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Opinion: Coronavirus and homelessness in San Diego County

By Cori Wilbur and Ed McFadd

San Diego maintains the fourth-largest homeless population in all of the United States.

When people envision a homeless person, they often conceptualize an individual who is dirty, disheveled, not all there, scary.

Albeit there are some homeless individuals who may fit this picture, for the most part, that’s a misconception.

In truth, there is no singular description that fits the bill and more often than not, a homeless person blends into the common middle class. Our Encinitas and North Coast Democratic Club invited the CEO of the Community Resource Center, John Van Cleef, to address the issues facing the homeless crisis in our region.

“[The coronavirus] exposed the tenuousness of a condition that cannot be sustained,” explained John Van Cleef, CEO of Community Resource Center (CRC). The concerns surrounding homelessness and the economic stresses we were all facing needed to be addressed. Unfortunately, it took a terrifying pandemic to expose flaws in societal infrastructures.

The coronavirus crisis did expose fatal weaknesses in healthcare systems and lit a fire to do more for our homeless population but more than that, the situation brought to the surface another underlying crisis that could no longer be ignored: life was unaffordable, untenable and uncertain overall.

One recent development in response is a safe parking lot, an area where those living out of their cars can safely park at night. Earlier this year, the city of Encinitas opened up its own safe parking lot, the first in North County, behind the Leichtag Foundation farming property. Of course, this establishment did not come without pushback from the community first.

“A lot of people who live in our communities are fully leveraged and they know they’re living one paycheck away from financial disaster,” Van Cleef pointed out. In areas such as Encinitas, many within that community are so opposed to ideas like safe parking because they do not want to be faced with the reality that they could be living out of their cars in no time. Self-reflection is particularly frightening during a time that feels like we are living in a bad dream.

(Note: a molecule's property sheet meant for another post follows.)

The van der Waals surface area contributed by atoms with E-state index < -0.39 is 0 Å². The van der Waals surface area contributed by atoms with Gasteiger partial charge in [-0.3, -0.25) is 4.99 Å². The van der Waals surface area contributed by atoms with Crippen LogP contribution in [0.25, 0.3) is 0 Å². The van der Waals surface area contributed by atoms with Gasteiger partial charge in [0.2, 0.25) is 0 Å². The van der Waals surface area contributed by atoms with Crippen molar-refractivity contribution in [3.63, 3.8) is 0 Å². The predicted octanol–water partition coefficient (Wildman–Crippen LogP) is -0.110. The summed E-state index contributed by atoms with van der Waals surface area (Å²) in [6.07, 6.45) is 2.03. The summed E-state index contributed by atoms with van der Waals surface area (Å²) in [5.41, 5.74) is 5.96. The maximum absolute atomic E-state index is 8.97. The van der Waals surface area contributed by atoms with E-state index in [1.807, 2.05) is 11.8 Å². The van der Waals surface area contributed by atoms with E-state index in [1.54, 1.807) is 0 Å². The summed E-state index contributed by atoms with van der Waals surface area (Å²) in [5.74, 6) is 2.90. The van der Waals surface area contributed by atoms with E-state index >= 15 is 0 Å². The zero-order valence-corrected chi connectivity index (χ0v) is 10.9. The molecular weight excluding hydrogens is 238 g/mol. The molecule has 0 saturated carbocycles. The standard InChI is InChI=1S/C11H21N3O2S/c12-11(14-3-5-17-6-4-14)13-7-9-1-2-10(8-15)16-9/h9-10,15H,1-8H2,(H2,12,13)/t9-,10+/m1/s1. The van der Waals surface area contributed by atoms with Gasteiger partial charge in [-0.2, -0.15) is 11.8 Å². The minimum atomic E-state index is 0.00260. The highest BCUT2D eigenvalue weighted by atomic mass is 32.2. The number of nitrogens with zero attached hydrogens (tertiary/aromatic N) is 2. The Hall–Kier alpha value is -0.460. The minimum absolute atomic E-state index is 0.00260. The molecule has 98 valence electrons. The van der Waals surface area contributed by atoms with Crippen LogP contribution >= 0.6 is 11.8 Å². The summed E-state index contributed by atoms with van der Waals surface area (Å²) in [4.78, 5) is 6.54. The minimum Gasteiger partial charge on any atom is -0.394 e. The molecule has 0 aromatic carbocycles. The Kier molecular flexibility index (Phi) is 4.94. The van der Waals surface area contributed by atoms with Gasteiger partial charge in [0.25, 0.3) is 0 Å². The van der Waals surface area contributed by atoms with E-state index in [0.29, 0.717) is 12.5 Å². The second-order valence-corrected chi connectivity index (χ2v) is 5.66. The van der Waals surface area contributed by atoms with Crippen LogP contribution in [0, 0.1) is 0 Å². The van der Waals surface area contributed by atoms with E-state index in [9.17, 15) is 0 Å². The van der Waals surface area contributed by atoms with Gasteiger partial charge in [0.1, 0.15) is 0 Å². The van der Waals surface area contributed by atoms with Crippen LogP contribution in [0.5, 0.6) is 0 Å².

During this current health critical point, Van Cleef, CRC and others are working overtime in “a concentrated effort to ensure we are looking after the homeless and protecting them from the coronavirus crisis.” One solution offered is hotels for the unsheltered who are asymptomatic. Those who are symptomatic are offered separate hotels.

Recent details show around 300 high-risk homeless individuals have been placed into established hotel rooms. The CRC and Interfaith Community Services, (ICS), Regional Task Force on the Homeless, San Diego Health Department, San Diego County and others have joined forces to navigate protection for the unprotected through this time.

Van Cleef pointed out a third area of concentration, the need for rapid rehousing for those escaping domestic abuse, another leading indicator for the homeless population. With the new stay at home orders, abusers are now more stressed and the abused more isolated.

Since the upsurge of coronavirus cases, CRC faced an increase in domestic abuse calls, something he said the organization sadly anticipated. The CRC wants to make sure individuals in this predicament know there are resources out there available and ways out of the abuse, even during a pandemic.

If you find yourself in a situation where you do need support, CRC, Interfaith Community Services and other organizations offer a plethora of options for aid.

More information about Van Cleef and CRC can be found at; Greg Anglea is the CEO of ICS, more information about him can be found at

Ed McFadd is the co-chair of the Encinitas and North Coast Democratic Club, which supports the values and principles of the Democratic Party.

Cori Wilbur is a freelance writer. 

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Christine Farr May 1, 2020 at 11:15 am

WE have a plan to shelter the homeless by building temporary emergency shelters aka tiny house communities. They serve as an opportunity to conduct intensive case management and connect them with housing to get them off the streets and out of the bush. It can be setup to follow the CDC guidelines. For more information, please join the Oceanside Homeless Resource FB group for more information.

Jeff Morris April 27, 2020 at 12:04 am

Im kinda done with this Encinitas CRC and their fake stories and RESIDENT SHAMING. John Van Cleef is wrong and we’re going to discuss what’s really going on. I want John Van Cleef and me on the same call and he’s be flubbing. Charity is NOT collecting a 6 figure check, unless turning the number of homeless is 25 in 2018 and purposely advertising to bring over 1,000 people. Who makes money off of homeless with government throwing money everywhere? John doesn’t care, he doesn’t even live in Encinitas.

We’re re foing to fix these wheels that lost bolts and are falling off.

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